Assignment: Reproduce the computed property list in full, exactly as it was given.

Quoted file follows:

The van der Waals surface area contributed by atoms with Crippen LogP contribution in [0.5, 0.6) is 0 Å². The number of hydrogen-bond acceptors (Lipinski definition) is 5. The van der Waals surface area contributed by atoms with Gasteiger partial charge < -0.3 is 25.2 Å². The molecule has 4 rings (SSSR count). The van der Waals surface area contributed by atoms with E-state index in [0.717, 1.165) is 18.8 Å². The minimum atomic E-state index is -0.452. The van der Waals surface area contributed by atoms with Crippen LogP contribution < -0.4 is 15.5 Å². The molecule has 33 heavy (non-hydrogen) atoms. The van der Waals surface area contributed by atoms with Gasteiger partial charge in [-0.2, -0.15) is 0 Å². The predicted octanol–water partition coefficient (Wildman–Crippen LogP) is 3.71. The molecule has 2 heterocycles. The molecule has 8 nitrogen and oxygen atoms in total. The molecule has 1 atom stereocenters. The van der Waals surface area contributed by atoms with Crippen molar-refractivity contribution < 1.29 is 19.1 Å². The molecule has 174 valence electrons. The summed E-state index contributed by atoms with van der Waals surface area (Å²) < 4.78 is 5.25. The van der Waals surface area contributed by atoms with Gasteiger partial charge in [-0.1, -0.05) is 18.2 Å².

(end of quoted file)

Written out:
The van der Waals surface area contributed by atoms with Crippen LogP contribution in [0.5, 0.6) is 0 Å². The number of hydrogen-bond acceptors (Lipinski definition) is 5. The van der Waals surface area contributed by atoms with Gasteiger partial charge < -0.3 is 25.2 Å². The molecule has 4 rings (SSSR count). The van der Waals surface area contributed by atoms with E-state index in [0.717, 1.165) is 18.8 Å². The minimum atomic E-state index is -0.452. The van der Waals surface area contributed by atoms with Crippen LogP contribution < -0.4 is 15.5 Å². The molecule has 33 heavy (non-hydrogen) atoms. The van der Waals surface area contributed by atoms with Gasteiger partial charge in [-0.2, -0.15) is 0 Å². The predicted octanol–water partition coefficient (Wildman–Crippen LogP) is 3.71. The molecule has 2 heterocycles. The molecule has 8 nitrogen and oxygen atoms in total. The molecule has 1 atom stereocenters. The van der Waals surface area contributed by atoms with Crippen molar-refractivity contribution < 1.29 is 19.1 Å². The molecule has 174 valence electrons. The summed E-state index contributed by atoms with van der Waals surface area (Å²) < 4.78 is 5.25. The van der Waals surface area contributed by atoms with Gasteiger partial charge in [-0.1, -0.05) is 18.2 Å².